Astonishing Science. Spectacular museum.
Visit our new exhibition on alchemy, check out our research guide on family history and follow us on Twitter
We are reducing services at our Wroughton Library and Archives to allow staff to concentrate on collections management and cataloguing in a more efficient and focussed way.
Read our latest newsletter to discover more about our alchemy exhibition and learn how alchemists concealed secret meanings within their books and illustrations.
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The quest for the philosophers’ stone, a substance that transforms base metals into silver and gold, heal sickness, and unlock the mysteries of God and nature was a major preoccupation of the early modern world.
This exhibition displays 22 of the most striking images from the rich collection of the Science Museum’s Library & Archives. Dating from the 16th to the 18th centuries, these books and manuscripts reveal the power and intricacy of alchemical art, whilst allowing us to attempt an interpretation of the hidden meanings behind the symbols. At the heart of the exhibition is a newly discovered manuscript: a Ripley scroll. These rare scrolls include some of the most complex and fascinating alchemical imagery in existence.
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In early 2011 we produced a printed guide to Science Museum collections for family historians, Uncovering Your Ancestors. We have distributed copies to family history societies up and down the country and to relevant libraries and archives. The guide draws together relevant resources in the Library, Archives and Museum and is illustrated with examples of personal and business history. Feedback has been very positive, as one family history society said ‘I have been looking through [Uncovering your ancestors] and found [it] most interesting and I am sure so will the other group members. The different areas of family history to research will be most useful to us and some new ideas to uncover as well is always exciting. It looks an interesting place to visit.’ You can now get your own free copy. Just Contact us, and we’ll send you one.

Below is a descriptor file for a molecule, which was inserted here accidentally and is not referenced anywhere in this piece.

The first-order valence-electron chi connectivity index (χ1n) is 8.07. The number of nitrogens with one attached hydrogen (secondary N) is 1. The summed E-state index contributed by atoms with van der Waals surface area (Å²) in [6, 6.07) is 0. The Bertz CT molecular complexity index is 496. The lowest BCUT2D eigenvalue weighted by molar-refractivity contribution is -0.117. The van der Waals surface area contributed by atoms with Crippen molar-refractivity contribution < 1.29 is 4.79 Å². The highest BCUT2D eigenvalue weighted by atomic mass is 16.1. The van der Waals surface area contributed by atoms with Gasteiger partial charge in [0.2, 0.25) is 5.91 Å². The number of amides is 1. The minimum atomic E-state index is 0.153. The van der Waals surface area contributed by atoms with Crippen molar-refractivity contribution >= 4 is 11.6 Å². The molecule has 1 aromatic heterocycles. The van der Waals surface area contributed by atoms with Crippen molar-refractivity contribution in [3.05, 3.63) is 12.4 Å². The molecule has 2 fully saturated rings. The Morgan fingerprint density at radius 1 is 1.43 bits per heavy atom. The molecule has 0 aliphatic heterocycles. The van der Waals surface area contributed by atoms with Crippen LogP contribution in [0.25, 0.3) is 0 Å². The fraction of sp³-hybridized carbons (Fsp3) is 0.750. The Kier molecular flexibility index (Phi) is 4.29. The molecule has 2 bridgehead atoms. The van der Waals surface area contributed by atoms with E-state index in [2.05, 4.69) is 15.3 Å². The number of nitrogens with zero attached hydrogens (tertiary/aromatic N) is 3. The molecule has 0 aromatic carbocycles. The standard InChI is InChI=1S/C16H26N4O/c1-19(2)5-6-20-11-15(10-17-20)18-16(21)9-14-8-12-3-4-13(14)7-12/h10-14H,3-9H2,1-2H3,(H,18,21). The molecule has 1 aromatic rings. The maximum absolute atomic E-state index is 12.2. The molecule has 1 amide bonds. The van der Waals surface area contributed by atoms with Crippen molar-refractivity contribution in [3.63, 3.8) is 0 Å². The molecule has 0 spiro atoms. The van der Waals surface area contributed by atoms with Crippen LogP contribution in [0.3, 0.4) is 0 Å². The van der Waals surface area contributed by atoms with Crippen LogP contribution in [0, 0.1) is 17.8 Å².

The Library and Archives team have their own Twitter site, Galileo’s Balls. Their regular tweets relate ‘on this day’ events with an item from the Archives. Read about Mrs Benz’s first long-distance automobile trip, a meeting between Lady Lovelace and Charles Babbage, the destruction of the Crystal Palace by fire and the price of dragon’s blood in 1762. Sign up and follow regular tweets at https://twitter.com/GalileosBalls.
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Read about the history of the Science Museum Library in the new book Science for the Nation: perspectives on the History of the Science Museum which was published as part of the Science Museum’s centenary celebrations.